All posts tagged love
Posted by Fork in My Eye on January 27, 2013
Three months ago, a very small percentage of the registered voters in North Carolina managed to pass an amendment to the state constitution that illegalized gay marriage. In the weeks leading up to the vote, I started a series of posts about some of the more common and frustrating myths about gay people. I got discouraged for a while and didn’t finish but I just got my second wind.
For those of you who missed the first 5 myths, here’s a quick recap:
1 – Being gay is a choice. Because somewhere between 2 and 10% of the general population so love being social pariahs, we’ve chosen to become lifelong targets of bigotry and hate.
2 – Lesbians want to be men. There are some people who are so enamored of their own exterior plumbing that they, and their followers, seem to believe that there are just 2 kinds of people in the world – men and the rest of us who are just sad that we don’t have a penis, too.
3 – Lesbians hate men. The rationale seems to go like this: Some women are so upset about not having a penis that they become angered with all men and sleep with women to spite the men. Or something like that. Bottom line is, women couldn’t possibly love other women. It must have something to do with the penis. (For the long version of the first 3 myths, see part 1 of this series, I Used to Be a Tomboy)
4 – Being gay is a mental illness. In spite the fact that the American Psychiatric Association defines homosexuality as a normal variant of human sexual behavior, there are a lot of people out there who just “know” that gay people are sick, just like they “know” the earth was created 6,000 years ago and all the fossils in the world are just an elaborate hoax and proof of a vast conspiracy against God-fearing, extremist Christians. (For the long version, see part 2, Who’s a Heretic?)
5- The Bible says that being gay is morally wrong or evil. To borrow a line from Shakespeare, “The devil can cite Scripture his purpose,” and it would appear that he does, every day, from the pulpits and altars of churches all over our country. (See part 3, The Bible Tells Me So)
So moving on. Here’s another of my favorite myths to hate:
6- Being gay is just about sex. Now doesn’t this seem a teensy bit like the pot calling the kettle black?One of the best ways to undermine an opponent, apart from demonizing them, is to minimize them, as this little myth tries to do. It separates sexuality and romantic, spiritual love. But only for gay people.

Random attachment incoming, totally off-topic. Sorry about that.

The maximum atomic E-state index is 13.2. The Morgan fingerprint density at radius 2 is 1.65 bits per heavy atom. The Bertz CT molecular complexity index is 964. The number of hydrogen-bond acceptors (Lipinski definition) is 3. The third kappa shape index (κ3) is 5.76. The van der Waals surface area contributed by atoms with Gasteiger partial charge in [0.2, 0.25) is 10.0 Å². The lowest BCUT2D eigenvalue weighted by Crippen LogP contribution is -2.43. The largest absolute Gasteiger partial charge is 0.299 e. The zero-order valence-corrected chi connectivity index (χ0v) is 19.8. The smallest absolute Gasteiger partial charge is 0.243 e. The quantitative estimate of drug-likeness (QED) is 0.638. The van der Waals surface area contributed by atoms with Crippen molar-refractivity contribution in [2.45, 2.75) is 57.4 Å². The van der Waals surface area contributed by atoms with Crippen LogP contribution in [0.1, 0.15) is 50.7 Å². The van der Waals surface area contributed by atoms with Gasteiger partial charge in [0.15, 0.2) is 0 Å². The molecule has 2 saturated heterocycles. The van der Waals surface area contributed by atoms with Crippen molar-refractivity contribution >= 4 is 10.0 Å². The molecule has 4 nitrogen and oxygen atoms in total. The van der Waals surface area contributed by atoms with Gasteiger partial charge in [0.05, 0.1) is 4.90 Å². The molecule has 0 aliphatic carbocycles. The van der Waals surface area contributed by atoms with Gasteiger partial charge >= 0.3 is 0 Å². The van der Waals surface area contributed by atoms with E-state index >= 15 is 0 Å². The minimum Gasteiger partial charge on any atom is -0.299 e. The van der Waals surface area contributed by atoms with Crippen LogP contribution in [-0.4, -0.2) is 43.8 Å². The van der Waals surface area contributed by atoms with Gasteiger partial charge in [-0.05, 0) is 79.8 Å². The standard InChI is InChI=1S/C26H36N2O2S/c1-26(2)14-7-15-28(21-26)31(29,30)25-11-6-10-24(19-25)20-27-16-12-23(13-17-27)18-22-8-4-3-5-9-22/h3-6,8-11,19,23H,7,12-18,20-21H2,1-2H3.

So when the subject is heterosexuality, sex and love are two sides of the same coin. And the fact that so many of straight people spend their single youth doing it like randy bunnies with anyone who will get into bed with them, that breaking faith with one’s wife or husband just to have sex with someone new is commonplace in our heterosexual culture, or that the huge pornography industry was built mostly on the desires of straight men – none of this refutes that notion that heterosexual sex is all about choosing and remaining dedicated to a spiritual soulmate? But being gay is just about sex. Gotcha.
7- Gay people are promiscuous. Yes we are. As a generalization, I accept this one. Now that I’ve just pissed off some of my fellow lesbians out there, let me explain why: Because people in general are promiscuous. I know it. You know it. We all know it.
That’s why popular American culture is steeped in sex. That’s why these TV shows like Friends, Sex in the City, and Two and a Half Men were so popular. There’s even a popular show with the unabashed premise that the main character is telling his future children about the sexual exploits of he and his friends as a necessary preface to the story of how he fell in love with their mother. I’m not judging here. I loved Friends and I like How I Met Your Mother. (Well, except for that telling it to the kids part.)
But these shows aren’t really about friendship or love or family or the complexities of modern living. They’re about sex. (And call me a prude, but I can’t believe what they can say on prime time TV now.) Whatever else happens in each episode, sex is the tent pole that holds these shows up. (Who thinks that’s a phallic reference?) Without the pretty people having sex or talking about sex, the whole thing collapses.
My point is, human beings (especially young ones) are obsessed with sex. Our lives revolve around it. Except for maybe food, it seems to be the single most motivating force in our lives. And that makes sense. Nature designed it that way so we wouldn’t die off. But let’s get real here. Gay people are not any more (or less) promiscuous than straight people. We just prefer different partners.
A note for the romantics: This generalized view of human promiscuity does not call attention to the inevitable exceptions. They’re called women. Okay, feminists, that was a joke. Kind of. I’m not trying to minimize the female libido. I’m sure there are plenty of randy women out there, too.
But there are still those of us who prefer the romantic notion that sex is just a part of the whole love thing. I am one of those. I was never promiscuous, am completely convinced that I’ve spent the last 12 years with my soulmate (a woman with whom I share much more than a sex life), and have no desire to sleep with anyone other than her for the rest of my life.